Homemade Window Cleaner RecipePin

Homemade Window Cleaner: Bye-Bye Smelly Blue Stuff

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Are you tired of spending money on window cleaners that leave you with smudgy glass and a lighter wallet? I was, so I created a homemade window cleaner recipe to get the job done right the first time.

Stick around, and I’ll explain how to make and use this for sparkling clean and streak-free windows, inside and out.

What these Simple Ingredients Do

If windows only got coated with dirt and pollen, a strong blast of water would get them clean. But windows also develop city grime that clings to glass, even after a heavy rain. The ingredients in my versatile homemade window cleaner loosen that grime.

  • Dish soap: Soap contains fatty substances that cling to dirt, making it easier to rinse away. But be sure to measure: too much will cause streaks.
  • Vinegar: The acetic acid in vinegar helps loosen stubborn messes like bird droppings and bugs on windows. Use regular white vinegar from your pantry—there’s no need for “cleaning vinegar.”
  • Rubbing alcohol: Isopropyl or rubbing alcohol is a solvent that works with vinegar to get your windows clean. Since it evaporates quickly, it also prevents streaks.
  • Cornstarch: The optional use of cornstarch adds a gentle abrasive power that absorbs oils and breaks down mineral deposits.

Did You Know?

Did you know that the Empire State Building in New York has 6,514 windows? There are so many that by the time they’re done cleaning them, it’s time to start again!

What NOT To Use to Clean Windows

Some DIY window cleaner recipes recommend using essential oils or hot water, but both are bad ideas. You won’t find a professional window cleaner using either, and for good reasons:

Essential oils are still oils. Using oil on windows leaves streaks. And since most people don’t go around sniffing windows (I hope), why bother?

Hot water can harm cold windows. Using hot water on windows cooled by low outdoor temperatures can cause thermal shock, which weakens and sometimes shatters glass. Let the outdoor temps guide you: warm water when it’s hot, cool water when it’s cool.

Homemade Window and Glass Cleaner

This simple solution gets windows and glass surfaces sparkling clean without leaving streaks.
Type of Recipehomemade cleaner
Use AsSpray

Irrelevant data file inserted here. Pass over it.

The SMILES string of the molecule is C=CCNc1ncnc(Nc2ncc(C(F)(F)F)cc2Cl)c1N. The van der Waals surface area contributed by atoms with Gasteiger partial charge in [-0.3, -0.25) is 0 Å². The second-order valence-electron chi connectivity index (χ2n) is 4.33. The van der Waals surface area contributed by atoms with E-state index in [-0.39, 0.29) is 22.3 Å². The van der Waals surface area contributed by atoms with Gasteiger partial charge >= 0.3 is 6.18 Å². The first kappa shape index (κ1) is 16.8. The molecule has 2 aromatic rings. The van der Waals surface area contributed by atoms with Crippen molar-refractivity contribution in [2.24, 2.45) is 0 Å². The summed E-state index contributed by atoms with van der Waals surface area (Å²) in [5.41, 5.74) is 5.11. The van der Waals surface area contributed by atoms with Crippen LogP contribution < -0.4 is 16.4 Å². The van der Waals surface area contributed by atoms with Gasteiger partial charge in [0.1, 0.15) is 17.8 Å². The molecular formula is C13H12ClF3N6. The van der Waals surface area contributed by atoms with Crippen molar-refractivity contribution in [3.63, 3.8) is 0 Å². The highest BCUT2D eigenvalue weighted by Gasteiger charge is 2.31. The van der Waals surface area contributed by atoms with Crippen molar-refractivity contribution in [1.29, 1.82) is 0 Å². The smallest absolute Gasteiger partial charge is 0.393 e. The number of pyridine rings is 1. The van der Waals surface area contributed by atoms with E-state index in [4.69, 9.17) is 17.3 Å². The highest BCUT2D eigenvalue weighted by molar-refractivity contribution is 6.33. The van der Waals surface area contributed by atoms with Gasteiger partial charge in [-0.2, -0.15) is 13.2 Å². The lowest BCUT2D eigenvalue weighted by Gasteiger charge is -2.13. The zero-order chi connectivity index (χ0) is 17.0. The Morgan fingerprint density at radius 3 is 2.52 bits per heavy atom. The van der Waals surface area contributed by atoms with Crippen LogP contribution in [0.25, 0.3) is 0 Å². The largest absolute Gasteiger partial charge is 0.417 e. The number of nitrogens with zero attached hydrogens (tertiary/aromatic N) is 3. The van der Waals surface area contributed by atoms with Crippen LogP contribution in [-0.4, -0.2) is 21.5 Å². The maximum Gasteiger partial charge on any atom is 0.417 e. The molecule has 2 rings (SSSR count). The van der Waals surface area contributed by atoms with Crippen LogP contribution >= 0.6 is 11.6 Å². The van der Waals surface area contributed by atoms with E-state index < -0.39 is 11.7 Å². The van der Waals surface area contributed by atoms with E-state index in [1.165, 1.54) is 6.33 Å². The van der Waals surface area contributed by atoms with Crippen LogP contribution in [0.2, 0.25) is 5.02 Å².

Keywordsspray, windows
Print This

Equipment and Materials

  • Measuring cup and spoon
  • Spray bottle

Supplies

  • 1 cup rubbing alcohol isopropyl, 70% strength
  • 1 cup white vinegar
  • 3 drops dishwashing liquid
  • Scant 1/8 teaspoon cornstarch optional

Steps

  1. Mix all the ingredients in a spray bottle and swirl to combine.
  2. If your windows are extremely dirty, add the cornstarch for gentle abrasion to lift grime.
  3. Shake the bottle well before each use.
  4. Store in a cool, dark place away from open flames and direct sunlight. Use within 3 months.

How to Use My DIY Window Cleaner

For the best results, spray the window and scrub it with a microfiber cloth to loosen grime. Then use a squeegee in one direction to remove the liquid. Wipe the blade every so often to keep it clean. When you’re done with a window, dry any spills on the sill or trim.

And if you’ve been avoiding this chore because you can’t get your windows open, try these steps to fix stuck windows — no special equipment required.

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12 Comments

  1. Cathy Bailes says:

    Used this yesterday on my windows and they look wonderful. No streaks or smudges. I can’t thank you enough for posting this recipe.

    1. Katie Berry says:

      I’m so glad you like it! It’s a favorite of mine because I can’t stand window streaks or smudges, either.

  2. Diane Wallach says:

    Can this be used on mirrors? Or do you have another recipe for mirrors?

    1. Katie Berry says:

      Yes, it works on windows, glass, and mirrors.

  3. We live by the ocean and this recipe has been my favorite for cleaning salt water spots. It is a great recipe. I have not tried it with cornstarch.

  4. About the cornstarch… How much should you use?

    1. Katie Berry says:

      As it says, a small pinch. So, just like in a cooking recipe referring to “a pinch,” you’d pinch a small amount between your fingers and add it. If you want to measure, a pinch is equal to 1/16th of a teaspoon.

  5. learn something new today says:

    yes! we used your formula yesterday & the windows have that million dollar shine! we used durable spray bottles from the cleaning section of the big box store & newspapers to clean/scrub & microfiber to finish/polish! thanks+++?

  6. phyllis johnson says:

    Thank you for the help I needed. My Mother died in 1980 and I could not remember all the ingredients she used. Two were the alcohol and/or vinegar. My mother did the windows weekly and they always had a great clear shine when she finished caring for them.

    1. Katie Berry says:

      Hi Phyllis,
      I’m so glad you found the recipe again and hope your sparkling windows now bring back wonderful memories of your mom.

  7. Kelsey Hutchins says:

    Can I use apple cider vinegar in place of the white vinegar?

    1. Katie Berry says:

      Hi Kelsey,
      I wouldn’t recommend it. Apple cider vinegar contains pectin and is likely to leave streaks.

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